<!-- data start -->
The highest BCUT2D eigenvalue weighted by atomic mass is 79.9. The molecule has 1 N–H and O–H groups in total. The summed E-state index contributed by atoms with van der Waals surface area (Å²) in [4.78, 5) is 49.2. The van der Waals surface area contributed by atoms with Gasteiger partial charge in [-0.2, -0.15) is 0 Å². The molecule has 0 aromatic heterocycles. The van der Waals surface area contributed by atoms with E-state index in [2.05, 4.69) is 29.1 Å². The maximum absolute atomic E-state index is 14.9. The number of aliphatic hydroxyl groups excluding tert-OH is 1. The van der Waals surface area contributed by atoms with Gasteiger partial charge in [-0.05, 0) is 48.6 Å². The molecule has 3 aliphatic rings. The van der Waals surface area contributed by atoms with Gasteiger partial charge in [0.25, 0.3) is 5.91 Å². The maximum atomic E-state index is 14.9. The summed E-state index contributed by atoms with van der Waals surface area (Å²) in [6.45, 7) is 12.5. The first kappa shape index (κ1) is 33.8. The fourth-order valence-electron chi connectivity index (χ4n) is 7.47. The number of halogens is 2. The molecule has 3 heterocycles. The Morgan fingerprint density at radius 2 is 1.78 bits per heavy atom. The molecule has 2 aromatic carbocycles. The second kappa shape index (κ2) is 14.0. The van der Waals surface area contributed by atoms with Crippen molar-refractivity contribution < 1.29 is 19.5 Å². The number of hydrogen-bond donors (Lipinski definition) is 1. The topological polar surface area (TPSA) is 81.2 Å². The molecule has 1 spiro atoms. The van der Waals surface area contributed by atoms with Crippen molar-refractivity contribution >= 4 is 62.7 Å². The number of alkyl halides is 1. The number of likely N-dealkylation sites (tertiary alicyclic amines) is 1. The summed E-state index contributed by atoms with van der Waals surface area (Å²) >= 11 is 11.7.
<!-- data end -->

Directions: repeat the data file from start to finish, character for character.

The highest BCUT2D eigenvalue weighted by atomic mass is 79.9. The molecule has 1 N–H and O–H groups in total. The summed E-state index contributed by atoms with van der Waals surface area (Å²) in [4.78, 5) is 49.2. The van der Waals surface area contributed by atoms with Gasteiger partial charge in [-0.2, -0.15) is 0 Å². The molecule has 0 aromatic heterocycles. The van der Waals surface area contributed by atoms with E-state index in [2.05, 4.69) is 29.1 Å². The maximum absolute atomic E-state index is 14.9. The number of aliphatic hydroxyl groups excluding tert-OH is 1. The van der Waals surface area contributed by atoms with Gasteiger partial charge in [-0.05, 0) is 48.6 Å². The molecule has 3 aliphatic rings. The van der Waals surface area contributed by atoms with Gasteiger partial charge in [0.25, 0.3) is 5.91 Å². The maximum atomic E-state index is 14.9. The summed E-state index contributed by atoms with van der Waals surface area (Å²) in [6.45, 7) is 12.5. The first kappa shape index (κ1) is 33.8. The fourth-order valence-electron chi connectivity index (χ4n) is 7.47. The number of halogens is 2. The molecule has 3 heterocycles. The Morgan fingerprint density at radius 2 is 1.78 bits per heavy atom. The molecule has 2 aromatic carbocycles. The second kappa shape index (κ2) is 14.0. The van der Waals surface area contributed by atoms with Crippen molar-refractivity contribution < 1.29 is 19.5 Å². The number of hydrogen-bond donors (Lipinski definition) is 1. The topological polar surface area (TPSA) is 81.2 Å². The molecule has 1 spiro atoms. The van der Waals surface area contributed by atoms with Crippen molar-refractivity contribution >= 4 is 62.7 Å². The number of alkyl halides is 1. The number of likely N-dealkylation sites (tertiary alicyclic amines) is 1. The summed E-state index contributed by atoms with van der Waals surface area (Å²) >= 11 is 11.7.